Nothing, Doting, Blindness (Vintage Classics) Paperback – 6 Nov 2008
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"The finest living English novelist" (W. H. Auden)
"Experimental in tone; spare and sensuous by turns, irradiated by stylistic fireworks... his novels are dazzling exercises in form" (D.J Taylor Independent)
"One cannot think of another modernist writer so neglected and yet so warmly humane" (The Times)
"Henry Green's novels are among the most dazzling, inventive and individual of the last century... his writing is wonderfully seductive - as oblique, suggestive and full of surprises as life itself" (Daily Telegraph)
"The most curious imagination in the English novel" (V.S. Pritchett)
A contemporary of Evelyn Waugh, admired by Elizabeth Bowen and W.H. Auden, Henry Green is a neglected master of 20th century literature who is ripe for rediscovery.See all Product Description
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Top Customer Reviews
Saw this in the shop I work at. Never heard of him before. Read the back, read the author biog. "...quietly drank himself to death"... sounded like my kind of writer. I bought it. Three novels in one, too: very nice. Researched him after i bought it, found his style was said to be "unusual". Oh dear... trepidation ensued. I picked it up nervously, and started the first novel, Nothing, an account of a meddling mother and father's (friends, not married), influence and observance of their own children's lives, their loves. And it was brilliant. Green's style is completely unique; I've read nothing like this dialogue-heavy, play-like narrative before, with it's quirky, at-odds descriptions that are powerful for their oddity. I loved it. I was so glad to have picked this volume up. Green's perception of his characters as they interact with one another in a series of one-on-one situations is wonderful. Gradually a picture swarms up of the four lives concerned, and equally important to what Green shows you is what Green doesn't, what he has occur of-screen, as it were.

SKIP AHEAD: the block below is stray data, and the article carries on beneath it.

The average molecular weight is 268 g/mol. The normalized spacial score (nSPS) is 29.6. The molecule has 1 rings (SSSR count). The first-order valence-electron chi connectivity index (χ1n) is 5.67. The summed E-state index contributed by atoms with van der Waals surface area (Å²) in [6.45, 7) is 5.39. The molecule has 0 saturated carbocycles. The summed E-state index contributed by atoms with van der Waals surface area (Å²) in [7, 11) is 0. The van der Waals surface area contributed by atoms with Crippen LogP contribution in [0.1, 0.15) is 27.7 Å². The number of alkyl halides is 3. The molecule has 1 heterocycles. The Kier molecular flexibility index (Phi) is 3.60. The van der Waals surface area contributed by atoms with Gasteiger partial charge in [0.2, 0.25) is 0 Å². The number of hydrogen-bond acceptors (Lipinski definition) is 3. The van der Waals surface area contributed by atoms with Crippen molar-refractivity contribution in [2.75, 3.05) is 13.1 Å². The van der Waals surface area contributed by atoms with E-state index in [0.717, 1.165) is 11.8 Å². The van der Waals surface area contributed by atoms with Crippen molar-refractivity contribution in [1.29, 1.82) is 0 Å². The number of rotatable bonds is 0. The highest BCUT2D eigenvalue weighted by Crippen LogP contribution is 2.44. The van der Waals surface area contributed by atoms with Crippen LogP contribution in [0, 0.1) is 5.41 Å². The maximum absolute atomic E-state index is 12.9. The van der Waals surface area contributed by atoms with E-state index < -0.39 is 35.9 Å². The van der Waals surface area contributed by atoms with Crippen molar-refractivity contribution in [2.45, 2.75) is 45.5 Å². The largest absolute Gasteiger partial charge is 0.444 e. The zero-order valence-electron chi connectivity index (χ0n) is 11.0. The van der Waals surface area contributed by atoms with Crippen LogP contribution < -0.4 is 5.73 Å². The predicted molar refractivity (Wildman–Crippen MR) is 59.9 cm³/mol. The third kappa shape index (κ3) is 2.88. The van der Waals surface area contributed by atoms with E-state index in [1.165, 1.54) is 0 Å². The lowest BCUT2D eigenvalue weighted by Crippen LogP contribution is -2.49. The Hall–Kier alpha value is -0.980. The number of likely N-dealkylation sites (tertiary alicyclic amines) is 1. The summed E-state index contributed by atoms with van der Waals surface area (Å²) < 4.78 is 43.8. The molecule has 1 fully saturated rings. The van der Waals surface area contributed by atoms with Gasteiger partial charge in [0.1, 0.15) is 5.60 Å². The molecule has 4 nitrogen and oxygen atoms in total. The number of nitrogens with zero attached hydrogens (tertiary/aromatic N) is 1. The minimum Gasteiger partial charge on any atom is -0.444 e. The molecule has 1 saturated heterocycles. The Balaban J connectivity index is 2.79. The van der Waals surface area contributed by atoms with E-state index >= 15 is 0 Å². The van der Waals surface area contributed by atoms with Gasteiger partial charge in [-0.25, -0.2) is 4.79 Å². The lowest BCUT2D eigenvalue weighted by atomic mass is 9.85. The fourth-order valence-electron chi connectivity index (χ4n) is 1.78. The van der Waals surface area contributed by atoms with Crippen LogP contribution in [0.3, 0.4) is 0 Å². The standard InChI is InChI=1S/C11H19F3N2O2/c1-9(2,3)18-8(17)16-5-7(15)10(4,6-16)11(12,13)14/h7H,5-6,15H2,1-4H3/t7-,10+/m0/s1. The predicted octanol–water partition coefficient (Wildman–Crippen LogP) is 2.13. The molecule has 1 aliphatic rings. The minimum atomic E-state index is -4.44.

I loved reading Nothing. If you consider yourself widely read, and to have an appreciation of classic literature, you simply must give Green a go. A relatively forgotten novelist, it seems, but on the evidence of Nothing, a remarkably fine one. I review this book only having read the first of the three novels in it, but that alone was worth the price and the promise of two more. I look forward to reading the following efforts very much. Green is a quiet, completely unique gem in the crown of mid 20th century British literature. Superb!